- CHPA —
- Consumer Healthcare Products Association
- FDA —
- US Food and Drug Administration
- OTC —
What’s Known on This Subject:
Due to reports of unintentional overdoses, in 2011 the US Food and Drug Administration finalized voluntary recommendations for dosing devices included with over-the-counter (OTC) liquid medications. The Consumer Healthcare Products Association previously endorsed similar recommendations for devices and dosing directions.
What This Study Adds:
This study assessed dosing directions and devices for national brand name OTC liquid medications, available after a voluntary FDA guidance, and found high levels of adherence to most recommendations. Further improvement efforts should prioritize recommendations directly addressing potential dosing errors.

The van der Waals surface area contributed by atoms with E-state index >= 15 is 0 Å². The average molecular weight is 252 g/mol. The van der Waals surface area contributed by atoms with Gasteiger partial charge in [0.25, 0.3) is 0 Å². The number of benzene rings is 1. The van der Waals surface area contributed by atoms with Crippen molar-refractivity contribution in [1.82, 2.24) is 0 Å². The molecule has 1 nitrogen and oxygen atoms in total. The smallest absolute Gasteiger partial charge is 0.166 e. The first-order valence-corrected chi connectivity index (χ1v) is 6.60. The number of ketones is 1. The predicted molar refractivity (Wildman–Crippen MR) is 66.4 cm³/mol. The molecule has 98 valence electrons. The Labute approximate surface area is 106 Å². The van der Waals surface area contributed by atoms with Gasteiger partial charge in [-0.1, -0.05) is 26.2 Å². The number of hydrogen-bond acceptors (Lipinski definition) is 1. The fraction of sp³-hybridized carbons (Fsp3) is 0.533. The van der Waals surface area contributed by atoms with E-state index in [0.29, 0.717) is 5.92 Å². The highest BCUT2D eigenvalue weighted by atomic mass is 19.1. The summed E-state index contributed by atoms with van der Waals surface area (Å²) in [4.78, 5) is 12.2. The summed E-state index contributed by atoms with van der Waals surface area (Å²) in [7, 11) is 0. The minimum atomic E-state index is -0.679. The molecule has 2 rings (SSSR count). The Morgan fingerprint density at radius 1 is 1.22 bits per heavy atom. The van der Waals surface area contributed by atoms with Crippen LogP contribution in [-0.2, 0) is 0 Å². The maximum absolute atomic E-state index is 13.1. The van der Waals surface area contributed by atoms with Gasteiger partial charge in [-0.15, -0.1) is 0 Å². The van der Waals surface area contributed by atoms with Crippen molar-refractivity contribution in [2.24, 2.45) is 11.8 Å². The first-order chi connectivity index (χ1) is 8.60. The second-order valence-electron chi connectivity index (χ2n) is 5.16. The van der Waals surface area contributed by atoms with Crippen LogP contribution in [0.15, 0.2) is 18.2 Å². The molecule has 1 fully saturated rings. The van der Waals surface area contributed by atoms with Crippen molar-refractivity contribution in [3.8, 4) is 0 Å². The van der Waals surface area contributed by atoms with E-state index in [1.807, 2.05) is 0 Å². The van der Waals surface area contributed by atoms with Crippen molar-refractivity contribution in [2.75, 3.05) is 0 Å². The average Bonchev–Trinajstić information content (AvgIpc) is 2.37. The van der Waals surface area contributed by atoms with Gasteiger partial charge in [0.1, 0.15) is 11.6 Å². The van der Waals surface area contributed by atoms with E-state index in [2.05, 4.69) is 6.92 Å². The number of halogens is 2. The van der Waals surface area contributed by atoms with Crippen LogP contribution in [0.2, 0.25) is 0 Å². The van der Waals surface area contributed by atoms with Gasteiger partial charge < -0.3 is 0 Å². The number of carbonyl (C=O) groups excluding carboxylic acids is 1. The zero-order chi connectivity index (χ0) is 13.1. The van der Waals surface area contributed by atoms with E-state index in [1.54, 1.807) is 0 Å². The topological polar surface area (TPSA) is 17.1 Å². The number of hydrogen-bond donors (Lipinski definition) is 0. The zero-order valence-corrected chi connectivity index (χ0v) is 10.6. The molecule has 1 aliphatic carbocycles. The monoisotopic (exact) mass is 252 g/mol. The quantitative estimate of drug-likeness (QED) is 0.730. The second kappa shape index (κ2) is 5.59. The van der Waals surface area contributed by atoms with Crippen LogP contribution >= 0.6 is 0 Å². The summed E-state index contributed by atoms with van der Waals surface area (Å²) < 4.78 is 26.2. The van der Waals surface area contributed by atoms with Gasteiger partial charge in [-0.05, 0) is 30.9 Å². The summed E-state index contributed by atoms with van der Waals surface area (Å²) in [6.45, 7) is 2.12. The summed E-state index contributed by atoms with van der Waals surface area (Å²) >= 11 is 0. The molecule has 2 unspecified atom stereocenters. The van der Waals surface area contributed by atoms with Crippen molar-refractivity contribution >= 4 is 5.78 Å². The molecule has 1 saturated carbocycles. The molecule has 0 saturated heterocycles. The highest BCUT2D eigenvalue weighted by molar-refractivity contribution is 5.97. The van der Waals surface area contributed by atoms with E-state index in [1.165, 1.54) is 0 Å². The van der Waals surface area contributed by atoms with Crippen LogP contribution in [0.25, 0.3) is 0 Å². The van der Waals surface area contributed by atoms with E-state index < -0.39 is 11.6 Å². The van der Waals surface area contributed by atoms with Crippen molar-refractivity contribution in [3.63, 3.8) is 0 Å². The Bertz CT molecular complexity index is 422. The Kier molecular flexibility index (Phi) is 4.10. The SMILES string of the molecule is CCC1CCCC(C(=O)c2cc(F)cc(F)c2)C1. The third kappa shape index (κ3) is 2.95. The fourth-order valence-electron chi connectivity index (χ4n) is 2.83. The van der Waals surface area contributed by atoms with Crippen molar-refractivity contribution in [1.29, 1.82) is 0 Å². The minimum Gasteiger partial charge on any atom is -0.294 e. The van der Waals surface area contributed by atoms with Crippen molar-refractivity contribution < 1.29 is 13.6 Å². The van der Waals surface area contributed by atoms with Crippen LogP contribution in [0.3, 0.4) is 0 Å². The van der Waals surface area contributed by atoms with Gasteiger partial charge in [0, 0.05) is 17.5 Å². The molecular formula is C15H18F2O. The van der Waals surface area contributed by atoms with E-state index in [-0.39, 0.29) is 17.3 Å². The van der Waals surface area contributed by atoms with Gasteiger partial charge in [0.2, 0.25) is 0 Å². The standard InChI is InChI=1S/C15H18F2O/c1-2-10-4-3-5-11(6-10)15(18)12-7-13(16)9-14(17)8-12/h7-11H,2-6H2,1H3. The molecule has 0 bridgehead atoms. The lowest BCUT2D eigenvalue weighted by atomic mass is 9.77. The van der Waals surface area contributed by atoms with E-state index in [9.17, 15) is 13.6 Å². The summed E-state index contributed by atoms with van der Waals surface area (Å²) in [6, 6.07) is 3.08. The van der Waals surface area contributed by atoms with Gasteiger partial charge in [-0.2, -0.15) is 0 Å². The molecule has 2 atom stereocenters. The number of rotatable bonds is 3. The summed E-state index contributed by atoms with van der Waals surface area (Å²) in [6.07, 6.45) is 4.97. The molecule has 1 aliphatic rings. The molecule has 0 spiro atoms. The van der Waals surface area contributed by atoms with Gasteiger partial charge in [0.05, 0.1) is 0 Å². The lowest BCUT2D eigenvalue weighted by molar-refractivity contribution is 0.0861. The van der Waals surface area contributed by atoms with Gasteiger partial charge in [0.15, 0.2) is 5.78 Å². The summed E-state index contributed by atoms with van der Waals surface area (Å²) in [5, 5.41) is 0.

In response to reports of unintentional overdoses of orally ingested over-the-counter (OTC) liquid medications due to dosing devices with markings that were inconsistent or incompatible with labeled dosing directions, the US Food and Drug Administration (FDA) released a draft guidance for industry.1 This voluntary guidance, “Dosage Delivery Devices for Orally Ingested OTC Liquid Drug Products” (hereafter “FDA Guidance”), finalized in May 2011, outlines specific recommendations for aligning dosing devices with the accompanying dosing directions for orally ingested OTC liquid medications.2 Because many OTC liquid medications are intended for pediatric use, minimizing potential errors during dose measurement and administration by caregivers is a key focus of the guidance.